GROVE CITY – Part of Grove City High School is coming alive with plants, fish and lessons about sustainability.
Tucked away at the end of a hallway is a former storage room that houses the first project of Community Agriculture class: growing food with hydroponics and aquaponics.
“I’m just happy to have it,” said junior Luke Tubbs, 17.
The new class, which is an elective, is taught by science teacher Will Logan, and it’s wrapping up its first semester.
Logan loves gardening is excited to be able to offer the class. He bought some of the materials and was awarded a grant.
The inaugural class has eight students, and most of them weren’t familiar with hydroponics and aquaponics at first.
“I was confused but also intrigued,” Luke said of the setup.
Hydroponics uses water and nutrients to grow plants instead of placing them in the ground, said senior Lillian Panazzi, 17.
Aquaponics adds fish to the process, and you have more control over what’s going into the plants, Logan said.
The class has 55 White Nile tilapia in a 300-gallon tank that is connected to the tubs where the plants are thriving underneath multiple grow lights.
The waste from the fish acts as a fertilizer, and it’s a good example of sustainable gardening, Logan said.
Tomatoes, cucumbers, peppers, lettuce and kale have been steadily growing.
The students also tried the Kratky method, also called the “bucket method,” of hydroponics at home – the same concept on a smaller scale.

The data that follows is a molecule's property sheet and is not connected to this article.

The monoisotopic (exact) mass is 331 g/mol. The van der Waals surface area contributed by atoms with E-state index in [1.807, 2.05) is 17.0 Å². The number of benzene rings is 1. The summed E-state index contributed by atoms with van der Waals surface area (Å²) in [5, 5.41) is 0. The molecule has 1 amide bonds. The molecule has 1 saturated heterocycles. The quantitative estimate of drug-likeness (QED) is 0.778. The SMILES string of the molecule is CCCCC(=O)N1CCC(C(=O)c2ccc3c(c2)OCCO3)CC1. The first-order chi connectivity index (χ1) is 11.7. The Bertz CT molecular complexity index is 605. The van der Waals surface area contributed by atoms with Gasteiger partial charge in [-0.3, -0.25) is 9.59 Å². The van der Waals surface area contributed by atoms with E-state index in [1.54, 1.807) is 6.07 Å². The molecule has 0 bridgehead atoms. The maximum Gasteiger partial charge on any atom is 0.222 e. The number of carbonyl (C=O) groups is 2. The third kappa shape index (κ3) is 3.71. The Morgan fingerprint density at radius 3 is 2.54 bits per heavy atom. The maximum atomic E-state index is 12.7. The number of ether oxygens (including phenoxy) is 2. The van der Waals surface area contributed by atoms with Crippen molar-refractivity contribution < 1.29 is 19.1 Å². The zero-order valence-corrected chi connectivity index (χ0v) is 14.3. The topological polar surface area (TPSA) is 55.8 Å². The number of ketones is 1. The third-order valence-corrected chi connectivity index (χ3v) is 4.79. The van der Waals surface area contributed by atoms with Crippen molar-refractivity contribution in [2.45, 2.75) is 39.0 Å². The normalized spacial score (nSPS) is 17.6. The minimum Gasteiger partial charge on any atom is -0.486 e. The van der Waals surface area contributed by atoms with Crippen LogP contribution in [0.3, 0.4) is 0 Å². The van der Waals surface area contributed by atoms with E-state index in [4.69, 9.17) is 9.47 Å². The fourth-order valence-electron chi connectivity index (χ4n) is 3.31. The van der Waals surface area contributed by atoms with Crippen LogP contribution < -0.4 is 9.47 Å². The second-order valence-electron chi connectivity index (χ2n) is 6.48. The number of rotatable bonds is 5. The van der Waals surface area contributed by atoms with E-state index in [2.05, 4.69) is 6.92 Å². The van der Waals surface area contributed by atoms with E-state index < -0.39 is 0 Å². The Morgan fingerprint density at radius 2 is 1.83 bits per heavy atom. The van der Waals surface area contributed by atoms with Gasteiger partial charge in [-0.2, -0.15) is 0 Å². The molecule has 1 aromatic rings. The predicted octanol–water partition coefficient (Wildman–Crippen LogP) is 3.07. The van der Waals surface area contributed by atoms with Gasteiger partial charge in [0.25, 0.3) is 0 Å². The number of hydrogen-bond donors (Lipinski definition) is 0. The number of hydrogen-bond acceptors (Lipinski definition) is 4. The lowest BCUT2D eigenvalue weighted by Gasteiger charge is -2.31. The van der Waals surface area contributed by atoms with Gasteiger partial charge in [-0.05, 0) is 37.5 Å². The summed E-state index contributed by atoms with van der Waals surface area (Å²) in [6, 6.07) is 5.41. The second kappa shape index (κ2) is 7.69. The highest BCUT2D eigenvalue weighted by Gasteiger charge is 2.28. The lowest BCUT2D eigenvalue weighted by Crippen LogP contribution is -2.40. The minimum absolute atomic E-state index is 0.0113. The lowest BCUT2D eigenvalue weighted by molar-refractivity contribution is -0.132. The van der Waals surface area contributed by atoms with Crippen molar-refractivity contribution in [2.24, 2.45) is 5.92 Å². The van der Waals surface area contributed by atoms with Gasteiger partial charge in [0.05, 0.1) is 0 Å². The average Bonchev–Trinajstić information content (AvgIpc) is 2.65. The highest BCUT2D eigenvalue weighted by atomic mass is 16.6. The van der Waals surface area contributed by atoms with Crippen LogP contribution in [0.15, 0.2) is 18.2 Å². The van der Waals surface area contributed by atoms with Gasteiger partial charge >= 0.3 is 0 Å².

“They grew out of control,” senior Eva King, 18, laughed about the lettuce she grew at home.
She’s appreciative of the efforts that Logan put into the class, which she said has been fun.
Senior Chloe Lenkner, 18, said her younger brother is excited to take the class during the 2021-22 school year.
“I think this is really neat,” she said, adding that the system can also be used to grow flowers and herbs.
Senior Ashleigh Frost, 18, said the basil she grew at home “exploded,” and she’s trying to figure out how to use it up.
Senior Serenity Dailey, 17, said she really enjoyed the class, especially since it’s so hands-on, and she’s been sharing information with her family.
Logan will look after the plants over the summer as well as the pollinator garden and raised beds the class started just outside the hydroponics room.
He hopes to add more windows to the room, expand the system, set up rain barrels outside, organize field trips and guest speakers, and work on making the school green-certified.
“And we’ve talked about maybe raising a few chickens,” he said.
The fish can be consumed, and he is interested in selling vegetable starters and flower plugs from the class as a fundraiser and give some of the produce to the cafeteria for school lunches.
The program of studies for next school year says the class will also study topics like plant anatomy, composting, cloning, insects and other growing methods.